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LBHI v LBIE (2017) – Friendly fire over the insolvency waterfall

The Joint Administrators of LB Holdings Intermediate 2 Ltd v The Joint Administrators of Lehman Brothers International (Europe) & Others [2017] UKSC 38


The previous Court decided that the creditors who suffered a loss due to currency fluctuations between the administration date and the payment date were not able to claim the loss as a non-provable debt when their debts were converted into sterling. The Supreme Court upheld by majority decision. The judgment can be found here.

Facts of the case

  • This was a joint appeal by administrators involving the distribution to creditors in the wake of the administration of Lehman Brothers Intentional Europe (LBIE).
  • Under the umbrella of LBIE were two members LB Holdings Intermediate 2 Limited (LBHI2) and Lehman Brothers Limited (LBL).
  • LBIE and its two members were unsecured creditors and all three of them actually entered administration.
  • LBHI2 had made subordinated loans to LBIE which under the terms of the agreement would be repaid on the conditional basis of LBIE being able to pay its liabilities.
  • However, due to the insolvency, some of the obligations were either not payable or capable of being established and were therefore disregarded.
  • In addition, LBIE had a surplus of creditors who owed unsecured debts which were payable in foreign currencies.
  • LBHI2 and LBL were both unlikely to repay their creditors after falling into administration however LBIE were actually in a surplus.
  • This raised many questions about the ranking and the validity of LBIE’s surplus.

Judgement application

In terms of the ranking of LBHI2’s claim as holder of the subordinated loans, the first question asked to the court was whether it was subordinate to statutory interest or not. The judge viewed that yes it was based on the terms of the agreement the statutory interest was an obligation payable if insolvency occurs. Due to this the statutory interest could not be ignored and therefore it took precedence over the payment of the subordinated debt (Paras 48, 51-56).

The next issue the court was asked to dissipate was whether it was subordinate to non-provable liabilities. It was viewed that yes it was with the first justification being that the payment of non-provable liabilities was set out in the terms of the agreement if insolvency was to occur. Under the Insolvency Act 1986, it does not require the liquidator to pay its non-provable liabilities, however, in real terms the obligation to pay occurs if there is a surplus after paying statutory interest. Therefore, the burden of proof does not fall upon LBHI2 for the subordinated debt until the non-provable liabilities had been paid (Paras 58-61, 70).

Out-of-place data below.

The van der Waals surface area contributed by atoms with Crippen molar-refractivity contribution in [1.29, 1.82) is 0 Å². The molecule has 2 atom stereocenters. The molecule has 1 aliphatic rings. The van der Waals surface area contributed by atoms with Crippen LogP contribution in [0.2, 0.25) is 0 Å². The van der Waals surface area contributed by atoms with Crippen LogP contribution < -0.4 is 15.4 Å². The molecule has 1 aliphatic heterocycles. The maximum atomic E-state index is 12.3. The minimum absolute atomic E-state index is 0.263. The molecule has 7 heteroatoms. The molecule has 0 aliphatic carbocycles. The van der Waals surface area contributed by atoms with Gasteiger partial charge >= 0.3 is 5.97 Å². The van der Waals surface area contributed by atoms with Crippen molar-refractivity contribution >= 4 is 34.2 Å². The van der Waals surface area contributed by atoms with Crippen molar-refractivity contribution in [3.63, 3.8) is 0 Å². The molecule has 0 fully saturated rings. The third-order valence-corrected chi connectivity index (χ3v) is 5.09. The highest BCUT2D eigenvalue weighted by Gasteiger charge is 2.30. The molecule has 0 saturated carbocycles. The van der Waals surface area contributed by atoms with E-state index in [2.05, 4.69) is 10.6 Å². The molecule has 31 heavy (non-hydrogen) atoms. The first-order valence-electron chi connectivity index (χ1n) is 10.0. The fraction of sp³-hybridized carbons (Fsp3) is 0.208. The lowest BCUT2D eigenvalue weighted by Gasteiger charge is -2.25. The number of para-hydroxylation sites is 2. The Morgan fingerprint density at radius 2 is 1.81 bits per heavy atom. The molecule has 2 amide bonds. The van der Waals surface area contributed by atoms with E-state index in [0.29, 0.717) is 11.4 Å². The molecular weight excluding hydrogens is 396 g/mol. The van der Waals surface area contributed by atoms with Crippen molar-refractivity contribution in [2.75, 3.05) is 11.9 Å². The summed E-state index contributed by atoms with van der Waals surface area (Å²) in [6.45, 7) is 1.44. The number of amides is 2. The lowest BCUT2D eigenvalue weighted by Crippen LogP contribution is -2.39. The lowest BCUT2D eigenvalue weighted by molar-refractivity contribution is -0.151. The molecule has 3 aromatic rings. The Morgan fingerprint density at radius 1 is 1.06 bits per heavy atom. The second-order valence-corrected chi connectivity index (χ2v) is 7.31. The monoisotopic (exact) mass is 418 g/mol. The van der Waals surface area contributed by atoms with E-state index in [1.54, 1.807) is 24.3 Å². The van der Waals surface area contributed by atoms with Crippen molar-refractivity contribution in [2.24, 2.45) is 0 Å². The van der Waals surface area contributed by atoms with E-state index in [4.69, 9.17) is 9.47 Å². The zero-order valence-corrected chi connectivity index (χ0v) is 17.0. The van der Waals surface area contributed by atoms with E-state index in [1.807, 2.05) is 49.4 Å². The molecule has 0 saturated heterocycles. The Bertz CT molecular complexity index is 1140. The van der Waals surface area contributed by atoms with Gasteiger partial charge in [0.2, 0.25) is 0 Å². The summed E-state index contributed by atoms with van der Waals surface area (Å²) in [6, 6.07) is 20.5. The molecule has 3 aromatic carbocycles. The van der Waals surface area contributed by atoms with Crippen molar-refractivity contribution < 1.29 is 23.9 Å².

Rule 2.86 of the Insolvency Rules 1968 sets out that foreign debts are to be converted into sterling at the official exchange rate on the day the administration took place. In this case, the legal issue was if the creditors who had suffered a loss due to the depreciation of sterling between the day the administration took place, and the day of payment were eligible to claim the total sum as a non-provable debt. The judge decided no it wouldn’t and therefore disapplied Miliangos v George Frank (Textiles) Ltd [1976] A.C. 443, Dynamics Corp of America (In Liquidation) (No.2), Re [1976] 1 W.L.R 757 and Lines Bros (In Liquidation), Re [1983] Ch. The justification for this was it would be dangerous to use judicial dicta in relation to an earlier insolvency code due to the significant change the 1968 legislation caused. The 1986 legislation was an attempt to deal with foreign currency creditors for the first time to attempt to clarify the surrounding area of law with Rule 2.86 intention being to set out the foreign currency creditor’s rights. The implementation of the rules provided a change to the proof of contingent debt and due to being no other alternative provisions involving foreign currency debt this strongly indicates that it is not meant to be adjustable (Paras 73-74, 83, 90-96, 112) (Obiter). Additionally, the Court decided that due to it being inconsistent with Chapter 10 of Part 2 of the 1986 legislation, it wasn’t needed to decide whether or not a contractual debt survived the payment of a proven debt (Paras 98-111).